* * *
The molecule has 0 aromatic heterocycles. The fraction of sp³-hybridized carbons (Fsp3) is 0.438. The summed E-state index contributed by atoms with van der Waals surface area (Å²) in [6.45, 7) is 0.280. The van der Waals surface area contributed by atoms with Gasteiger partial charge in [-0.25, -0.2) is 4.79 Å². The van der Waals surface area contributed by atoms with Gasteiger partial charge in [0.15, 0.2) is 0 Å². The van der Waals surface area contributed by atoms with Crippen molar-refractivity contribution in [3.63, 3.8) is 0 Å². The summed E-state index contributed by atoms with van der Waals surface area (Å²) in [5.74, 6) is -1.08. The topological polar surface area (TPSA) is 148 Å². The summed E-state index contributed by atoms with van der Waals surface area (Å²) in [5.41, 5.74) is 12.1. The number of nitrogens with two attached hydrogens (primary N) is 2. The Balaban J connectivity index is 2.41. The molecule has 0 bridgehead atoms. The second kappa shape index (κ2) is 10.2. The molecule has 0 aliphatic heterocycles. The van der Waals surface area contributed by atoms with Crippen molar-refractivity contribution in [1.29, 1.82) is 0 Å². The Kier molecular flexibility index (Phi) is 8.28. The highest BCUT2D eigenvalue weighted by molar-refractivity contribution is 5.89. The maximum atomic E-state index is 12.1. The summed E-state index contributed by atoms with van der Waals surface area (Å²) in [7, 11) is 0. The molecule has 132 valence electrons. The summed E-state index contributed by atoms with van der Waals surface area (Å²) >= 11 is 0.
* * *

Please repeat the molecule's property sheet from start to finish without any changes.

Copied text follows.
The molecule has 0 aromatic heterocycles. The fraction of sp³-hybridized carbons (Fsp3) is 0.438. The summed E-state index contributed by atoms with van der Waals surface area (Å²) in [6.45, 7) is 0.280. The van der Waals surface area contributed by atoms with Gasteiger partial charge in [-0.25, -0.2) is 4.79 Å². The van der Waals surface area contributed by atoms with Gasteiger partial charge in [0.15, 0.2) is 0 Å². The van der Waals surface area contributed by atoms with Crippen molar-refractivity contribution in [3.63, 3.8) is 0 Å². The summed E-state index contributed by atoms with van der Waals surface area (Å²) in [5.74, 6) is -1.08. The topological polar surface area (TPSA) is 148 Å². The summed E-state index contributed by atoms with van der Waals surface area (Å²) in [5.41, 5.74) is 12.1. The number of nitrogens with two attached hydrogens (primary N) is 2. The Balaban J connectivity index is 2.41. The molecule has 0 bridgehead atoms. The second kappa shape index (κ2) is 10.2. The molecule has 0 aliphatic heterocycles. The van der Waals surface area contributed by atoms with Crippen molar-refractivity contribution in [1.29, 1.82) is 0 Å². The Kier molecular flexibility index (Phi) is 8.28. The highest BCUT2D eigenvalue weighted by molar-refractivity contribution is 5.89. The maximum atomic E-state index is 12.1. The summed E-state index contributed by atoms with van der Waals surface area (Å²) in [7, 11) is 0. The molecule has 132 valence electrons. The summed E-state index contributed by atoms with van der Waals surface area (Å²) >= 11 is 0.